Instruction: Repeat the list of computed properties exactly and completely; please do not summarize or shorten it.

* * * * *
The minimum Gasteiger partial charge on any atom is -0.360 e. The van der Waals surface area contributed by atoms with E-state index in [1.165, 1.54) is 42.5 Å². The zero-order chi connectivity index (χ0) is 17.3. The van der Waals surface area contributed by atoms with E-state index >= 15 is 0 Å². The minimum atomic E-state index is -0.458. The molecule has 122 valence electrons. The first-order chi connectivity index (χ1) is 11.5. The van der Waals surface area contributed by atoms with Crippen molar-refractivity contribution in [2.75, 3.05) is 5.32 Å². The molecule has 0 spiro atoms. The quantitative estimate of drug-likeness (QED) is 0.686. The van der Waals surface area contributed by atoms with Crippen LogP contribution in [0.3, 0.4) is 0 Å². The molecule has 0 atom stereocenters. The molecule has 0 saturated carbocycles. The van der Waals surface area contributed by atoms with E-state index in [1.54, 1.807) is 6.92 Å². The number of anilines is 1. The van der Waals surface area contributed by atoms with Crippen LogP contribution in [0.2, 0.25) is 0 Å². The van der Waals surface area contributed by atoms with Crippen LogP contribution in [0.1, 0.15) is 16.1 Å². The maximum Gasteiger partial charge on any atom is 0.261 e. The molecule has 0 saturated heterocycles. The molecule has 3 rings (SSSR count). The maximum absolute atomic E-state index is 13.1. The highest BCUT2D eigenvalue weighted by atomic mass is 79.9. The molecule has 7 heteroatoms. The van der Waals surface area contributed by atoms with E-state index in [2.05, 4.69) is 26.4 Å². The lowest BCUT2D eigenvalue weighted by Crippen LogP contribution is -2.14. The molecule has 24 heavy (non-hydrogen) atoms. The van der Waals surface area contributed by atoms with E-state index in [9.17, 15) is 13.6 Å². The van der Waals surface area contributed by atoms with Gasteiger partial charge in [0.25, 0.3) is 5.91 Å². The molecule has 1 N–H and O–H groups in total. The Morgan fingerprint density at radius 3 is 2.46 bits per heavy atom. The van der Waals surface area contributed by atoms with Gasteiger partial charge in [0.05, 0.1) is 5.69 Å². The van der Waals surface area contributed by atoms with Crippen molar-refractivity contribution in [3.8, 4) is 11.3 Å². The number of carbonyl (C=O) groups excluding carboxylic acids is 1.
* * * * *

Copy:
The minimum Gasteiger partial charge on any atom is -0.360 e. The van der Waals surface area contributed by atoms with E-state index in [1.165, 1.54) is 42.5 Å². The zero-order chi connectivity index (χ0) is 17.3. The van der Waals surface area contributed by atoms with E-state index >= 15 is 0 Å². The minimum atomic E-state index is -0.458. The molecule has 122 valence electrons. The first-order chi connectivity index (χ1) is 11.5. The van der Waals surface area contributed by atoms with Crippen molar-refractivity contribution in [2.75, 3.05) is 5.32 Å². The molecule has 0 spiro atoms. The quantitative estimate of drug-likeness (QED) is 0.686. The van der Waals surface area contributed by atoms with Crippen LogP contribution in [0.3, 0.4) is 0 Å². The molecule has 0 atom stereocenters. The molecule has 0 saturated carbocycles. The van der Waals surface area contributed by atoms with E-state index in [1.54, 1.807) is 6.92 Å². The number of anilines is 1. The van der Waals surface area contributed by atoms with Crippen LogP contribution in [0.2, 0.25) is 0 Å². The van der Waals surface area contributed by atoms with Crippen LogP contribution in [0.1, 0.15) is 16.1 Å². The maximum Gasteiger partial charge on any atom is 0.261 e. The molecule has 0 saturated heterocycles. The molecule has 3 rings (SSSR count). The maximum absolute atomic E-state index is 13.1. The highest BCUT2D eigenvalue weighted by atomic mass is 79.9. The molecule has 7 heteroatoms. The van der Waals surface area contributed by atoms with E-state index in [2.05, 4.69) is 26.4 Å². The lowest BCUT2D eigenvalue weighted by Crippen LogP contribution is -2.14. The molecule has 24 heavy (non-hydrogen) atoms. The van der Waals surface area contributed by atoms with E-state index in [9.17, 15) is 13.6 Å². The van der Waals surface area contributed by atoms with Gasteiger partial charge in [0.25, 0.3) is 5.91 Å². The molecule has 1 N–H and O–H groups in total. The Morgan fingerprint density at radius 3 is 2.46 bits per heavy atom. The van der Waals surface area contributed by atoms with Gasteiger partial charge in [0.05, 0.1) is 5.69 Å². The van der Waals surface area contributed by atoms with Crippen molar-refractivity contribution in [3.8, 4) is 11.3 Å². The number of carbonyl (C=O) groups excluding carboxylic acids is 1.